Christians can “repay evil with good” both because God will ultimately bring about his perfect justice in the end and because he has provided a means, albeit limited and subject to failure, to bring about some semblance of (retributive) justice on earth in the intervening time: the civil government.

According to Romans 13 the governing authorities (by which I take to mean civil authorities, in the case of Paul, the Roman government) are granted authority by God himself (13:1). Therefore, Christians are commanded to submit to that authority (13:2-3, 5). This is an authority established for the purpose of doing good, which includes “bearing the sword” and being “agents of wrath to bring punishment on the wrongdoer” (12:4).

No doubt, this presents an ideal picture of the purpose of civil government. Real governments are seriously flawed. This is not doubt true for us – but it was even more true for Paul. At that time the government was complicit in some persecution of Christians, a trend which would only worsen over time (see Revelation). And yet, while Paul presents an ideal, his call is very concrete. Honor your governing authorities, even fallen ones, even ones who themselves might be your enemies.

What is interesting to me, though, is that in the picture of the ideal we see a civil government specifically tasked with bringing about God’s wrath – the exact thing we as believers were told not to do and something that was supposed to be left to God (12:9). I’m aware this position opens me up to the charge of moral relativism. Am I saying that something could be right for one person and wrong for another? Yes, in fact I am, and the reason is one of authority. Those in civil government have been tasked with both the authority and the responsibility to bring about justice. I have not. If I try kill the person who murdered a member of my family, it is vengeance. If the civil government, approximating the justice of God, working through fair means, “bears the sword” and commits him to the death penalty, there’s a chance that proper justice is being served.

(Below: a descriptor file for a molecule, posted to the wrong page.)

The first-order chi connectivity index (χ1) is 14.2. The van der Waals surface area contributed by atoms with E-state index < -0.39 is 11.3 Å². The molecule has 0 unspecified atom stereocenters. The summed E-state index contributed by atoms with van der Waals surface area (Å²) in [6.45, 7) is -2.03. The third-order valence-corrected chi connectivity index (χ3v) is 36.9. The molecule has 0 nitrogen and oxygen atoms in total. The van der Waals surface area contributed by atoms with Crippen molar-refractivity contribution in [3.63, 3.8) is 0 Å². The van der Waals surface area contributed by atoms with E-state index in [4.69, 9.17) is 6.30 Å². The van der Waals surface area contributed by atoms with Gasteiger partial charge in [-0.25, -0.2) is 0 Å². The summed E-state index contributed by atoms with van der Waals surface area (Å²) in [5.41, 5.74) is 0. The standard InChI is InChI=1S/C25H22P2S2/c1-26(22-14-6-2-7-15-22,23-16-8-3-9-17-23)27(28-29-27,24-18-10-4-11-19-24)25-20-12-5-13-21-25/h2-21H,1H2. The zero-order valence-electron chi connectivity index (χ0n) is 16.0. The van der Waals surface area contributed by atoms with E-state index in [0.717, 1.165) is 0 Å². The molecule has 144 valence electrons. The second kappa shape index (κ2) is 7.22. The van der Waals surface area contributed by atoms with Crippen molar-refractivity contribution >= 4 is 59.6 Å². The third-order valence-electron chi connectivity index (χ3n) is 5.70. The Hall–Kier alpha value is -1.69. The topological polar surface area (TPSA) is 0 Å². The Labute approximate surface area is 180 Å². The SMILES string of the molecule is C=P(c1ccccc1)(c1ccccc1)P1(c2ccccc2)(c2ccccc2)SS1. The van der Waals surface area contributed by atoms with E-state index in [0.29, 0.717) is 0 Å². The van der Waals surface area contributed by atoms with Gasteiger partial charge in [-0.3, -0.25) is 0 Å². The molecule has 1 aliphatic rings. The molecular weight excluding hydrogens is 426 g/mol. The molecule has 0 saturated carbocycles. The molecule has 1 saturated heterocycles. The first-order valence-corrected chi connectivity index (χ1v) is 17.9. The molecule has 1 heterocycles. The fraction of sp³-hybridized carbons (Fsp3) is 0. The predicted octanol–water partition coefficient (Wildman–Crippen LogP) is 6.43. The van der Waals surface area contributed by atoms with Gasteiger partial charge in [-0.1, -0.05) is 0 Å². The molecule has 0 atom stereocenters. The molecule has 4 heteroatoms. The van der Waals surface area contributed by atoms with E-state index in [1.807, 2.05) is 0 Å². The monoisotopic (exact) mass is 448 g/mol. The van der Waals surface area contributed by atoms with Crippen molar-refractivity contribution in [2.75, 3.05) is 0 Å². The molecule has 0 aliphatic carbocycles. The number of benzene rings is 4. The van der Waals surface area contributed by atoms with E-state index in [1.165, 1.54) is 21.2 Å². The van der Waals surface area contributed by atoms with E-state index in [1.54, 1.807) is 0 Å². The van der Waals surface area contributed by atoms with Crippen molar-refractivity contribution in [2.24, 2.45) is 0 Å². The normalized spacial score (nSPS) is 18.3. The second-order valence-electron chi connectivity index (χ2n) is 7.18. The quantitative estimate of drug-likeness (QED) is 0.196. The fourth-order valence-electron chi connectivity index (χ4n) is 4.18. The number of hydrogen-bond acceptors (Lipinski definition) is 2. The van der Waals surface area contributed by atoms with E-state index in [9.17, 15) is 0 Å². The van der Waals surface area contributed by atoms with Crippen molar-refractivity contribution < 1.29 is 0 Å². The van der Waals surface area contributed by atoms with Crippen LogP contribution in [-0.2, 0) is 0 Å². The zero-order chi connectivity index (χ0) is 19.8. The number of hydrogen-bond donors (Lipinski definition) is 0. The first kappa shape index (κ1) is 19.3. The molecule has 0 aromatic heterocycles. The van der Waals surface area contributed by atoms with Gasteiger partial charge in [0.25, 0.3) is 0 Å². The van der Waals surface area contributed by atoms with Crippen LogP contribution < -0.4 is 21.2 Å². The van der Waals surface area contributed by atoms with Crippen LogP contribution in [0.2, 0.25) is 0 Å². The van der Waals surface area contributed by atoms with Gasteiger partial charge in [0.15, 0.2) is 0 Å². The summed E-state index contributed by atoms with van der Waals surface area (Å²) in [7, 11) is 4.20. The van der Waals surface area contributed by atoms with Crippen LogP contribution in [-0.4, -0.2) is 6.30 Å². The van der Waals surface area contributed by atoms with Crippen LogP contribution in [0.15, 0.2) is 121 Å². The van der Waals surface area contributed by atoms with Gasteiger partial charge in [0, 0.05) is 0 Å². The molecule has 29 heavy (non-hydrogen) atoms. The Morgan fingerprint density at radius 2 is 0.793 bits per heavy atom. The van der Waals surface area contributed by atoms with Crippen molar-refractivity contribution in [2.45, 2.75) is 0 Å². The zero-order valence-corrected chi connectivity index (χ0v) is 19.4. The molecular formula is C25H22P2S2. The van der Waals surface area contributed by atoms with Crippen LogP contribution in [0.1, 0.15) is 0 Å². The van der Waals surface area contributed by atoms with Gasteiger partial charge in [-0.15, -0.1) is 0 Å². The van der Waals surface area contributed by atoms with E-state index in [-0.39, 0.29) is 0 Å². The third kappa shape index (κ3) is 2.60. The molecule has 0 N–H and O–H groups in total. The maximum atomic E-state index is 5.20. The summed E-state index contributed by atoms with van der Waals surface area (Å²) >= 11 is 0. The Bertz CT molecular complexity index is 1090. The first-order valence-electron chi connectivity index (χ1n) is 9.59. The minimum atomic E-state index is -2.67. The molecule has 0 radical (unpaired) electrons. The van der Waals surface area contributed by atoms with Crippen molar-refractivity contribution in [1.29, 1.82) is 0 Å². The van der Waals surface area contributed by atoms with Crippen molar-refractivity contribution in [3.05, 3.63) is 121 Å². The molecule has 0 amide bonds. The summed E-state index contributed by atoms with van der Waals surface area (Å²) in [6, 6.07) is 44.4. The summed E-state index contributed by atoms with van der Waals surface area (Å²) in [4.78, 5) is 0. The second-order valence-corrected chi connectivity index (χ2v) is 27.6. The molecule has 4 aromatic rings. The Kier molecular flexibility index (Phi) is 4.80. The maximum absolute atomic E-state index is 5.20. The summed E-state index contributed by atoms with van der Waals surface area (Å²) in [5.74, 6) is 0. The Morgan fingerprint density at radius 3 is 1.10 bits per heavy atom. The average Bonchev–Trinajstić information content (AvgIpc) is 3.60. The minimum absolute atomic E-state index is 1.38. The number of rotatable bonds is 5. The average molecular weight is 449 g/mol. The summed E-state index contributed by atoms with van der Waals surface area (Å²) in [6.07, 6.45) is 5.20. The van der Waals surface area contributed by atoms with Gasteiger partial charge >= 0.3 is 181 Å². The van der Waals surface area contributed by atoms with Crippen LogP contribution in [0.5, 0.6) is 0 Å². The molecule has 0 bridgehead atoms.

I conclude then, from Romans 13, that while it is inappropriate for me to seek violence, it is appropriate for the “governing authorities” to seek justice – which may mean the violent punishment of wrongdoers.


Much more could be said. I have left many questions unanswered. In a subsequent post I would like to address the question of the Kingdom of God and my position on non-violence which I alluded to before. However, the basic framework can be summed up in this way.

I should seek non-violence because God will ultimate bring about perfect justice and he has provided a means for us fallen creatures to experience approximate justice in the meantime, namely, the civil government.

Update: I have another post which answers some questions which Q3 of this post raises. 

God’s Word for Your Church (via Kevin DeYoung)

I subscribe to Kevin DeYoung’s Gospel Coalition blog and I highly recommend it. 

In today’s post, DeYoung asks:

What does Jesus want to say to the church in the West? To the church in North America? To the church in the South, or in New England, or in the Midwest? What does Jesus want to say to your church?

The answer, of course, depends on the strengths and weaknesses of your church. In the post below, DeYoung draws on Jesus’ letters to the churches in Revelation and shares some excellent insight.

Check it out here: A Word for Us All